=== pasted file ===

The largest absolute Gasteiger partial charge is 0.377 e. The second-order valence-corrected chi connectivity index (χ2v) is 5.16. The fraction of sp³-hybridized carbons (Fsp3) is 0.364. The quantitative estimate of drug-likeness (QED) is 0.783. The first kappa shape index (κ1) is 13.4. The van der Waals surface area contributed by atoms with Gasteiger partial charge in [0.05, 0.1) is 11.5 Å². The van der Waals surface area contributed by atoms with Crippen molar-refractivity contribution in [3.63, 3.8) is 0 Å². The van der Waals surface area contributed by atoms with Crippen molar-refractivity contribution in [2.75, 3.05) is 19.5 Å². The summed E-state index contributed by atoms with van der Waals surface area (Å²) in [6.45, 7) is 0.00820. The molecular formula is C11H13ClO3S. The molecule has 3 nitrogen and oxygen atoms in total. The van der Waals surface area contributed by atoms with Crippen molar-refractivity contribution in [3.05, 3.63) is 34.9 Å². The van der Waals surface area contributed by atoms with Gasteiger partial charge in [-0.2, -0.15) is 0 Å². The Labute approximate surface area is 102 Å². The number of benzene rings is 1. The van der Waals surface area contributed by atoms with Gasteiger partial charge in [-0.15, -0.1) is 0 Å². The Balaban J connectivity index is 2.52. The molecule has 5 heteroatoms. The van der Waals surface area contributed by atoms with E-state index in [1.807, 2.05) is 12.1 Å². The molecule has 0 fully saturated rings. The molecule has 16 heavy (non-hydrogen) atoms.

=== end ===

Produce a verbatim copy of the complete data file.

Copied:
The largest absolute Gasteiger partial charge is 0.377 e. The second-order valence-corrected chi connectivity index (χ2v) is 5.16. The fraction of sp³-hybridized carbons (Fsp3) is 0.364. The quantitative estimate of drug-likeness (QED) is 0.783. The first kappa shape index (κ1) is 13.4. The van der Waals surface area contributed by atoms with Gasteiger partial charge in [0.05, 0.1) is 11.5 Å². The van der Waals surface area contributed by atoms with Crippen molar-refractivity contribution in [3.63, 3.8) is 0 Å². The van der Waals surface area contributed by atoms with Crippen molar-refractivity contribution in [2.75, 3.05) is 19.5 Å². The summed E-state index contributed by atoms with van der Waals surface area (Å²) in [6.45, 7) is 0.00820. The molecular formula is C11H13ClO3S. The molecule has 3 nitrogen and oxygen atoms in total. The van der Waals surface area contributed by atoms with Crippen molar-refractivity contribution in [3.05, 3.63) is 34.9 Å². The van der Waals surface area contributed by atoms with Gasteiger partial charge in [-0.2, -0.15) is 0 Å². The Labute approximate surface area is 102 Å². The number of benzene rings is 1. The van der Waals surface area contributed by atoms with Gasteiger partial charge in [-0.15, -0.1) is 0 Å². The Balaban J connectivity index is 2.52. The molecule has 5 heteroatoms. The van der Waals surface area contributed by atoms with E-state index in [1.807, 2.05) is 12.1 Å². The molecule has 0 fully saturated rings. The molecule has 16 heavy (non-hydrogen) atoms.